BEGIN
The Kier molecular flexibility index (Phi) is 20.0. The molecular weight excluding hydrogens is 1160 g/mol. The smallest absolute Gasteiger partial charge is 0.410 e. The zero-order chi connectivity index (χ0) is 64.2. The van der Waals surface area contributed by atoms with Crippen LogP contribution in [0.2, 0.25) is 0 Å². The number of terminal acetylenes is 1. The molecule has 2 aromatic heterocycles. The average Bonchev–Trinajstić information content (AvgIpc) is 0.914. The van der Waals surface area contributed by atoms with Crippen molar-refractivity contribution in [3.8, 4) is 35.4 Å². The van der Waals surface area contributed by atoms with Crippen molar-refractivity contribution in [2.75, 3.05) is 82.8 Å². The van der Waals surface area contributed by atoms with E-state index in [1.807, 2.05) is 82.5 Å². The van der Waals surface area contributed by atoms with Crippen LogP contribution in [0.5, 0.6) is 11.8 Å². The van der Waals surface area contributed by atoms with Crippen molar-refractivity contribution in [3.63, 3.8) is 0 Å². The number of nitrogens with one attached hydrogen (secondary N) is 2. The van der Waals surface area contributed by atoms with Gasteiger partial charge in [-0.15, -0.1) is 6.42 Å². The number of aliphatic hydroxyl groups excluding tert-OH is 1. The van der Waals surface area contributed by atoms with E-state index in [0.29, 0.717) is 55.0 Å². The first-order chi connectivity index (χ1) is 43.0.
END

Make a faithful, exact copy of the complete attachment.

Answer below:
The Kier molecular flexibility index (Phi) is 20.0. The molecular weight excluding hydrogens is 1160 g/mol. The smallest absolute Gasteiger partial charge is 0.410 e. The zero-order chi connectivity index (χ0) is 64.2. The van der Waals surface area contributed by atoms with Crippen LogP contribution in [0.2, 0.25) is 0 Å². The number of terminal acetylenes is 1. The molecule has 2 aromatic heterocycles. The average Bonchev–Trinajstić information content (AvgIpc) is 0.914. The van der Waals surface area contributed by atoms with Crippen molar-refractivity contribution in [3.8, 4) is 35.4 Å². The van der Waals surface area contributed by atoms with Crippen molar-refractivity contribution in [2.75, 3.05) is 82.8 Å². The van der Waals surface area contributed by atoms with E-state index in [1.807, 2.05) is 82.5 Å². The van der Waals surface area contributed by atoms with Crippen LogP contribution in [0.5, 0.6) is 11.8 Å². The van der Waals surface area contributed by atoms with Crippen molar-refractivity contribution in [3.63, 3.8) is 0 Å². The number of nitrogens with one attached hydrogen (secondary N) is 2. The van der Waals surface area contributed by atoms with Gasteiger partial charge in [-0.15, -0.1) is 6.42 Å². The number of aliphatic hydroxyl groups excluding tert-OH is 1. The van der Waals surface area contributed by atoms with E-state index in [0.29, 0.717) is 55.0 Å². The first-order chi connectivity index (χ1) is 43.0.